In popular culture in California, southern California refers only to Los Angeles and San Diego counties, usually the coastal parts of Riverside and San Bernardino counties, and sometimes goes as far north as the city of Santa Barbara. Technically, the desert portions of Riverside and San Bernardino counties, along with Imperial County, are in southern California, and the Wikipedia article on southern California includes them. But most people will agree that culturally those desert sections are very different than the coastal section. When someone in New York City thinks of southern California, they are thinking of Los Angeles, not Salton City or El Centro.
Whether the desert regions or included or not, this is very different from the logical view that everything south of the geographic latitudinal midpoint of California should be called southern California. By that logical view, the city of Santa Cruz, and the southern parts of the city of San Jose, are in southern California, since they have latitudes below 37.3°. (California ranges from an average of about 32.6° on its southern border to 42° on its northern border.) But expressing that viewpoint up there might get you killed!
In particular, as far as I know, no one in Kern County or the Sierra Nevada considers themselves to be in southern California, and most are decidedly proud that they are not in southern California. (;-)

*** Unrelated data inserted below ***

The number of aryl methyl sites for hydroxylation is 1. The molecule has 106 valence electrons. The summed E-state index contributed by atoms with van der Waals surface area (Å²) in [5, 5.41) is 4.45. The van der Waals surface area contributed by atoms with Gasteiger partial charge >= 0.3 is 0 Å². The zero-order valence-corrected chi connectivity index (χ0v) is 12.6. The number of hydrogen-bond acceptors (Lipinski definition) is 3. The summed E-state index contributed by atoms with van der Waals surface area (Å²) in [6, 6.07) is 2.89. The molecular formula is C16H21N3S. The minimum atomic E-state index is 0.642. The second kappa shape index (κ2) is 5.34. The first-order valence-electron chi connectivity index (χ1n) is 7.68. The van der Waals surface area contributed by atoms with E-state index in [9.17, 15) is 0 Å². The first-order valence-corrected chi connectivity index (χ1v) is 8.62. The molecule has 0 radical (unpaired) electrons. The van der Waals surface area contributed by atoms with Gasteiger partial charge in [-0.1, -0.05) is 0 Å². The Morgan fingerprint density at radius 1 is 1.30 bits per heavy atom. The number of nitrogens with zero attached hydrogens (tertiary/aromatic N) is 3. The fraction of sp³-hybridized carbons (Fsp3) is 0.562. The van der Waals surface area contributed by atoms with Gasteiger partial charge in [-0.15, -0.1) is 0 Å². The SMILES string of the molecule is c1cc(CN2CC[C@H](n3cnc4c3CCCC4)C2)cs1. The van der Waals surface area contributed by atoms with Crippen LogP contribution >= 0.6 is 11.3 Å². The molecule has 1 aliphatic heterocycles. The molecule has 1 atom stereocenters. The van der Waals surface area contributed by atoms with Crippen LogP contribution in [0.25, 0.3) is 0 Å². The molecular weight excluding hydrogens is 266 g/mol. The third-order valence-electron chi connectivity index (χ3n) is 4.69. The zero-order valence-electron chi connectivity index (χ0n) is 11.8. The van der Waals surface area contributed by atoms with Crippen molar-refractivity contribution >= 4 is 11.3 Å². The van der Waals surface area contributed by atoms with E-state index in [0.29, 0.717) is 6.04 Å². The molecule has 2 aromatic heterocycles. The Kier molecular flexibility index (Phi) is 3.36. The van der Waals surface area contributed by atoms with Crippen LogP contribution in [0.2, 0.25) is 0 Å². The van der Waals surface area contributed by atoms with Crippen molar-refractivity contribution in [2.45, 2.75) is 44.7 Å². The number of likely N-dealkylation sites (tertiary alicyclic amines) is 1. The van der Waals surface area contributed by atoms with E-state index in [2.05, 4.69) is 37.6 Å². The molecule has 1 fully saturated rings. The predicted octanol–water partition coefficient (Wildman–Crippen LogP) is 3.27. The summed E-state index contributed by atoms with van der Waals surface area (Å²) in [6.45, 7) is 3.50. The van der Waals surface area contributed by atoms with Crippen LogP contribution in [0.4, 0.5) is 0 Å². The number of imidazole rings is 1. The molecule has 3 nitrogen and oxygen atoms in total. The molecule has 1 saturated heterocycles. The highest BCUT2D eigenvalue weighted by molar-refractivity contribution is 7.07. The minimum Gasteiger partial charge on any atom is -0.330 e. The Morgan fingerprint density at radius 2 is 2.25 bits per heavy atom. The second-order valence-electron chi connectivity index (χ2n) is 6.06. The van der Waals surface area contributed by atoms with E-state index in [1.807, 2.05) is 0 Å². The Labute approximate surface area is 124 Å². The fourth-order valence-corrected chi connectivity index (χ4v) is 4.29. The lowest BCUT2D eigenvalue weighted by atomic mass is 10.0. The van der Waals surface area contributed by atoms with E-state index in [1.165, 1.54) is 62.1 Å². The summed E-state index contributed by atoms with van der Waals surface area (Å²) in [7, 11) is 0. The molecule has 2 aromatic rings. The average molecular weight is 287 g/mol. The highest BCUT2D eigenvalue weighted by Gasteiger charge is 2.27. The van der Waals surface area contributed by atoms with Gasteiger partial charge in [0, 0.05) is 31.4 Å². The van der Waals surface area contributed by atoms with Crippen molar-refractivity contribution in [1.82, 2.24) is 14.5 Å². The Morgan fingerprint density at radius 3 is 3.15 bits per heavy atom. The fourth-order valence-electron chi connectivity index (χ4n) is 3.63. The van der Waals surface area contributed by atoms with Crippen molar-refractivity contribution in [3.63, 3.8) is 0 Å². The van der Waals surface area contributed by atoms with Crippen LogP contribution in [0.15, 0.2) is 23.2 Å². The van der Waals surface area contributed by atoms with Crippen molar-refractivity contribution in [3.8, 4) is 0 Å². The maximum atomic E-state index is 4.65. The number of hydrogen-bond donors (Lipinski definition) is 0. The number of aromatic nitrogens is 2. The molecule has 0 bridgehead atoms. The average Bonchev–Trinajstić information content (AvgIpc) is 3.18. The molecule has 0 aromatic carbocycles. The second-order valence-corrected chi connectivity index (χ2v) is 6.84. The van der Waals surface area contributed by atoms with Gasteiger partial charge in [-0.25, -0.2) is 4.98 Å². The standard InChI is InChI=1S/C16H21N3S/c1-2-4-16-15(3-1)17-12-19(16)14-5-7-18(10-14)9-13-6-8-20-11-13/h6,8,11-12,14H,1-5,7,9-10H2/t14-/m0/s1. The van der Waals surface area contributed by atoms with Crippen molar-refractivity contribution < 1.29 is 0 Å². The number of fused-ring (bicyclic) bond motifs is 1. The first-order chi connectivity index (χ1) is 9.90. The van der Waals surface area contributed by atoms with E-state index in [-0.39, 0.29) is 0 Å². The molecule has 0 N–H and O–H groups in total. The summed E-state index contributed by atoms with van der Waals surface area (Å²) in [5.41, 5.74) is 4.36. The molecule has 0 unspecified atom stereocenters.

Note that logic rarely rules for the names of similar parts of the country. Two examples: The Midwest of the United States is actually the north-central part of the country. North San Diego County extends to the southern half of the county, but only includes the extreme westernmost portion of northern San Diego County.
The floristic definition of southern California is almost exactly the same for the coastal portion, but also includes the desert portions of California. (Maybe culture and biology are indeed both driven by geography!)
Here is the definition as used by Munz (1974) in his Flora of southern California:
The area designated as southern California in this book extends from its northern boundary of Point Conception, Santa Barbara County, eastward along the crest of the Santa Ynez Mountains to the Mt. Pinos region in Ventura County, Fort Tejon in Kern County, the Techachapi and Piute mountains, then northward to Little Lake in Inyo County and along the east slopes of the Inyo and White Mountains to the Deep Springs Region. It does not cover the northern part of Santa Barbara County, the southern end of the San Joaquin Valley, nor any of the Owens Valley, since each of those areas includes many elements of a more northern flora.
As here defined, southern California comprises a cismontane area between the sea and the mountains, a montane area which in some cases reaches considerable elevation, and a transmontane or desert area which is constituted largely of the Mojave and Colorado deserts. A fourth area consists of the islands off the coast: a northern group or Channel Islands (San Miguel, Santa Rosa, Santa Cruz and Anacapa islands) and a southern group (Santa Catalina, San Clemente, Santa Barbara and San Nicolas islands).
Using the Jepson Manual floristic regions, this is essentially the same as saying southern California = SW + D. The areas to the north of southern California are Central Coast, Great Valley, and Sierra Nevada.
Go to Introduction to Native and Introduced Plants of Southern California
Copyright © 2007 by Tom Chester and Jane Strong.
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Last Update: 14 August 2007.